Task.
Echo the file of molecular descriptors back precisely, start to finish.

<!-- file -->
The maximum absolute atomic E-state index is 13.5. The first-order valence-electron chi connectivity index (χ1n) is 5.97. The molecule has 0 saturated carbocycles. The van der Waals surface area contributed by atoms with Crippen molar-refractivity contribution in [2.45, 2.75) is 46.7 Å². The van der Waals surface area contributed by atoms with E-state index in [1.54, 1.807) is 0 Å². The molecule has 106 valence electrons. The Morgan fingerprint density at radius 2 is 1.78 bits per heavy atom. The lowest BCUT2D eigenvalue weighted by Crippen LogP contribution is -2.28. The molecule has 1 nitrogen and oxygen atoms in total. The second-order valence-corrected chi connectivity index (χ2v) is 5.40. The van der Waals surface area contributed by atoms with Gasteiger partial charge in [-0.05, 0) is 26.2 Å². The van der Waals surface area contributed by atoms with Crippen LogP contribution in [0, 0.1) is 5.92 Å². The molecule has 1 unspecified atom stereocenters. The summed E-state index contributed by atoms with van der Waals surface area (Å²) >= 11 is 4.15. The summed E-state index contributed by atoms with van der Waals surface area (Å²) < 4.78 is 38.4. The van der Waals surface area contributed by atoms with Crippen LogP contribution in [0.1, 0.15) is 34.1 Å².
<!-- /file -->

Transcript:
The maximum absolute atomic E-state index is 13.5. The first-order valence-electron chi connectivity index (χ1n) is 5.97. The molecule has 0 saturated carbocycles. The van der Waals surface area contributed by atoms with Crippen molar-refractivity contribution in [2.45, 2.75) is 46.7 Å². The van der Waals surface area contributed by atoms with E-state index in [1.54, 1.807) is 0 Å². The molecule has 106 valence electrons. The Morgan fingerprint density at radius 2 is 1.78 bits per heavy atom. The lowest BCUT2D eigenvalue weighted by Crippen LogP contribution is -2.28. The molecule has 1 nitrogen and oxygen atoms in total. The second-order valence-corrected chi connectivity index (χ2v) is 5.40. The van der Waals surface area contributed by atoms with Gasteiger partial charge in [-0.05, 0) is 26.2 Å². The van der Waals surface area contributed by atoms with Crippen LogP contribution in [0, 0.1) is 5.92 Å². The molecule has 1 unspecified atom stereocenters. The summed E-state index contributed by atoms with van der Waals surface area (Å²) >= 11 is 4.15. The summed E-state index contributed by atoms with van der Waals surface area (Å²) < 4.78 is 38.4. The van der Waals surface area contributed by atoms with Crippen LogP contribution in [0.1, 0.15) is 34.1 Å².